He adds that major component manufacturers take quality seriously and are focused on continuous improvement, trying to achieve ppm defect rates in parts per billion rather than parts per million.
Prause notes that components such as semiconductors, resistors and capacitors are made in high volumes. As a result, once a manufacturing process is perfected, millions of parts are produced with the same consistent process, resulting in large volumes of high-quality parts.
“Semiconductors are typically lower defect per million devices. They are made in massive quantities and are very consistent in terms of how they are made,” he says. The same is true with capacitors and resistors, but it’s a different story with plastic, mechanical or metal parts.
Such parts may be unique and “have an appearance criteria and very tight dimensions,” says Prause. Those parts tend to have higher dpm levels because of their complexity and because “they are not run in the same volume or at the same frequency” as electronic components, he says.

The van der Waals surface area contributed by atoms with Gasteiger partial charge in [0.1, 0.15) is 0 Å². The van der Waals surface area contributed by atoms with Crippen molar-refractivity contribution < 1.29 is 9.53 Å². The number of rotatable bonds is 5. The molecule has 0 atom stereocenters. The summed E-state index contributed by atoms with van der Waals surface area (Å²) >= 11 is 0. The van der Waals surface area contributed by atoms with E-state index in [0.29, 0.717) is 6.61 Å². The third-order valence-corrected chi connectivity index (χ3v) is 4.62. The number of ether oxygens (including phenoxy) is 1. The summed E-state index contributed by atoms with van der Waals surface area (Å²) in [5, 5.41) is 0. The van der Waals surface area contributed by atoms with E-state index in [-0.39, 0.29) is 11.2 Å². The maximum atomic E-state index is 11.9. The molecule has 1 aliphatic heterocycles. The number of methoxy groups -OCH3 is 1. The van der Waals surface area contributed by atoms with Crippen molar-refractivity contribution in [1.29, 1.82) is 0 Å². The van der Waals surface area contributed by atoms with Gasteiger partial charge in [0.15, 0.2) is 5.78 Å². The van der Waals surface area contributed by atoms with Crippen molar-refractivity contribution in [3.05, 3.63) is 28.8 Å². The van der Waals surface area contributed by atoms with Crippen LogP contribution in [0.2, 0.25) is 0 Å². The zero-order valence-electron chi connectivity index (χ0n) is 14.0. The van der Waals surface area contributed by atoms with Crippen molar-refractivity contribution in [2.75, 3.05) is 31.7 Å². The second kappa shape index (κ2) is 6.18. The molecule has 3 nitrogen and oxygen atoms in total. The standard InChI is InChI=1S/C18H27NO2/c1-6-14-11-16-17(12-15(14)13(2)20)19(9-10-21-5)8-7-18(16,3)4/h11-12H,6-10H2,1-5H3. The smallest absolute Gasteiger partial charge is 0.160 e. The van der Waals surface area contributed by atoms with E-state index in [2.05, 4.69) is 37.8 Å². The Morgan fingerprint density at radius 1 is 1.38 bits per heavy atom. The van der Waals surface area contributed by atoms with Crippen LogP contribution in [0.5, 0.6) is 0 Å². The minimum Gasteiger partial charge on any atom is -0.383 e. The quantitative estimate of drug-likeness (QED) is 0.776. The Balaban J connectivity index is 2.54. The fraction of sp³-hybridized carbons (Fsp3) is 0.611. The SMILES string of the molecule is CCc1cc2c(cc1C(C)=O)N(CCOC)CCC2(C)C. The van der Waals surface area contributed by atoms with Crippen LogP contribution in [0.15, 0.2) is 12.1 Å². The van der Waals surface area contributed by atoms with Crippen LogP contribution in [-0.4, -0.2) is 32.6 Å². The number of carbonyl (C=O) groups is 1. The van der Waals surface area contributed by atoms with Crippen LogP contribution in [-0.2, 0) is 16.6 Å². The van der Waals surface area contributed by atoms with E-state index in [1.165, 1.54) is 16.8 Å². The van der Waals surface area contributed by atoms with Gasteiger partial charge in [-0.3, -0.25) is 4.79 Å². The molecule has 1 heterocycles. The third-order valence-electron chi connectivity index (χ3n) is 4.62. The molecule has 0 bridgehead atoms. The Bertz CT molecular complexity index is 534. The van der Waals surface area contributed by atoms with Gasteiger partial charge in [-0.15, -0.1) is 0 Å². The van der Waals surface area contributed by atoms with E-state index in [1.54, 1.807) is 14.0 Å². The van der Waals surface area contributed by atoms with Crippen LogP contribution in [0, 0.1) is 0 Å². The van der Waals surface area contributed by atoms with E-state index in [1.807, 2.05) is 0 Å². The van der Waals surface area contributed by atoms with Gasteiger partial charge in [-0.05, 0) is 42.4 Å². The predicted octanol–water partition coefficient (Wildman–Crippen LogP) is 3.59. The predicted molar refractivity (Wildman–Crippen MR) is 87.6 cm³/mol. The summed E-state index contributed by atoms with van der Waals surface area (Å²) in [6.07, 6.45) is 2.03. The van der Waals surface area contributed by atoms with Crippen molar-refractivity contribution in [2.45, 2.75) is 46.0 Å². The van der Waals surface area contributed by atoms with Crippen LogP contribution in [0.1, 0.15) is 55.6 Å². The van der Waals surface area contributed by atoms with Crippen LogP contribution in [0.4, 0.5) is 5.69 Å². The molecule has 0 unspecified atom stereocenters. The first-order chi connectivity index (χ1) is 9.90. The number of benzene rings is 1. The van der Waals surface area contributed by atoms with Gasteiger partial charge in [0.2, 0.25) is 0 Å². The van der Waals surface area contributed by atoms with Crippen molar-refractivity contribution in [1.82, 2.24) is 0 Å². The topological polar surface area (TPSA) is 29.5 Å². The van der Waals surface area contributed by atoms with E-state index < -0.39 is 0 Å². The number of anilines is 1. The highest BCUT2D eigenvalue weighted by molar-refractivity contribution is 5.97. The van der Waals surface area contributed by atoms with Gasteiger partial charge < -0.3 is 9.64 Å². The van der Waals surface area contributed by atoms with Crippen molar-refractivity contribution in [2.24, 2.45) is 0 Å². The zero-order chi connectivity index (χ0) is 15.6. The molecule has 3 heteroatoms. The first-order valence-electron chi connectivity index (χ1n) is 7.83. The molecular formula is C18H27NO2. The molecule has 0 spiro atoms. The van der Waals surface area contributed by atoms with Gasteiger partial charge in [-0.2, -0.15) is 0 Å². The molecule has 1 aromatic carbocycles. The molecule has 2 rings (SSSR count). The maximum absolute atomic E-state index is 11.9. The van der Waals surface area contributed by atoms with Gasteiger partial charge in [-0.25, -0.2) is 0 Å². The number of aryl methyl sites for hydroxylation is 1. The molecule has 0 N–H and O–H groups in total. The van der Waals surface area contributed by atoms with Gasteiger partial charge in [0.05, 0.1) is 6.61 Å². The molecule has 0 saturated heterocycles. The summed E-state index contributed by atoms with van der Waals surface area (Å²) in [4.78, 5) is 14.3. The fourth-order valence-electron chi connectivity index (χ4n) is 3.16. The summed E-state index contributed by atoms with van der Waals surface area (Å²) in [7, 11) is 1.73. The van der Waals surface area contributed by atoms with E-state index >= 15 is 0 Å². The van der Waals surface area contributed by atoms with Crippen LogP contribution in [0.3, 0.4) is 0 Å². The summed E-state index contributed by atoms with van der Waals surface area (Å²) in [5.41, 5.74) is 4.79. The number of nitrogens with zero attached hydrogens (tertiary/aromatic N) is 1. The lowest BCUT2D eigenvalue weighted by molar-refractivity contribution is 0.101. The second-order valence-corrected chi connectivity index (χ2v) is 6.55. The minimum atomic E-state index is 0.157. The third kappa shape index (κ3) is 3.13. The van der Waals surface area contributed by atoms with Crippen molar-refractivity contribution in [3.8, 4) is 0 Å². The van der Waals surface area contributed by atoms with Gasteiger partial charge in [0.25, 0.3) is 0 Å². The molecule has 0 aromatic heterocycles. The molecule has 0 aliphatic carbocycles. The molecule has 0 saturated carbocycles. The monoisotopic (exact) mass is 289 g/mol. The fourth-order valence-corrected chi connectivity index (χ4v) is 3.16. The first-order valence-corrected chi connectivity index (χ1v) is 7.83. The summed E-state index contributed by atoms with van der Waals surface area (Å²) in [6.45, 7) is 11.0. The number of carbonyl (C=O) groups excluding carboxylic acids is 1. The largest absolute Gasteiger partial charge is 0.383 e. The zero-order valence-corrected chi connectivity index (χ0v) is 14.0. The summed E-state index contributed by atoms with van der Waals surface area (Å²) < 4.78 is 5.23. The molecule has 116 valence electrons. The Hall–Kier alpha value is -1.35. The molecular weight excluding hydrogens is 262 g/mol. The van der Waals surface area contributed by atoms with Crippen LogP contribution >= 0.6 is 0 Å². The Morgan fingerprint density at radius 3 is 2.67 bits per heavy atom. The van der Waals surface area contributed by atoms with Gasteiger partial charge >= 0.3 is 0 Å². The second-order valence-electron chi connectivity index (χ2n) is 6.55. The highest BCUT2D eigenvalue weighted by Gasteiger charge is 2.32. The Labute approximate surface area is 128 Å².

“In some cases we have products that we might buy 25 pieces per year,” says Prause.
Though product quality is paramount, so is delivery. Suppliers are measured on how well they deliver parts to the dates that Jabil specified as well as to the date for which the supplier committed.
“We work hard to align what we're asking for and what suppliers will commit to,” says Prause. “And then we measure within a three-day early, two-day late window.”
Prause said there has not been as much improvement with delivery as product quality.
“Part of that has to do with changes in schedule when there is an upside in demand," he says. “As a new product ramps, we tend to see some challenges in delivery. Suppliers do everything they can do to help us, and the overall number has improved but there are still some challenges.”
Because of those challenges, Prause says Jabil has more consignment arrangements and vendor managed inventory programs with suppliers in order to manage upsides in demand and improve delivery.
Jabil also measures suppliers on how well they meet cost targets.
“We have price targets on commodities and we do a comparison of suppliers to their peers. Where they have competition we look at them head-to-head with what are they quoting,” he says.
How well they meet cost targets and how they rank versus their competition are factored in their cost score.
“We do annual quoting with a number of the key suppliers. We talk to them about their pricing and their performance in meeting cost targets,” says Prause.
Data concerning a supplier’s scorecard is uploaded every week.
“We allow our suppliers to access their score cards online anytime,” explains Prause. “Our data is uploaded every week, so the data is no more than one week old. But we allow our suppliers to view it themselves rather than us submitting the scorecards to them.”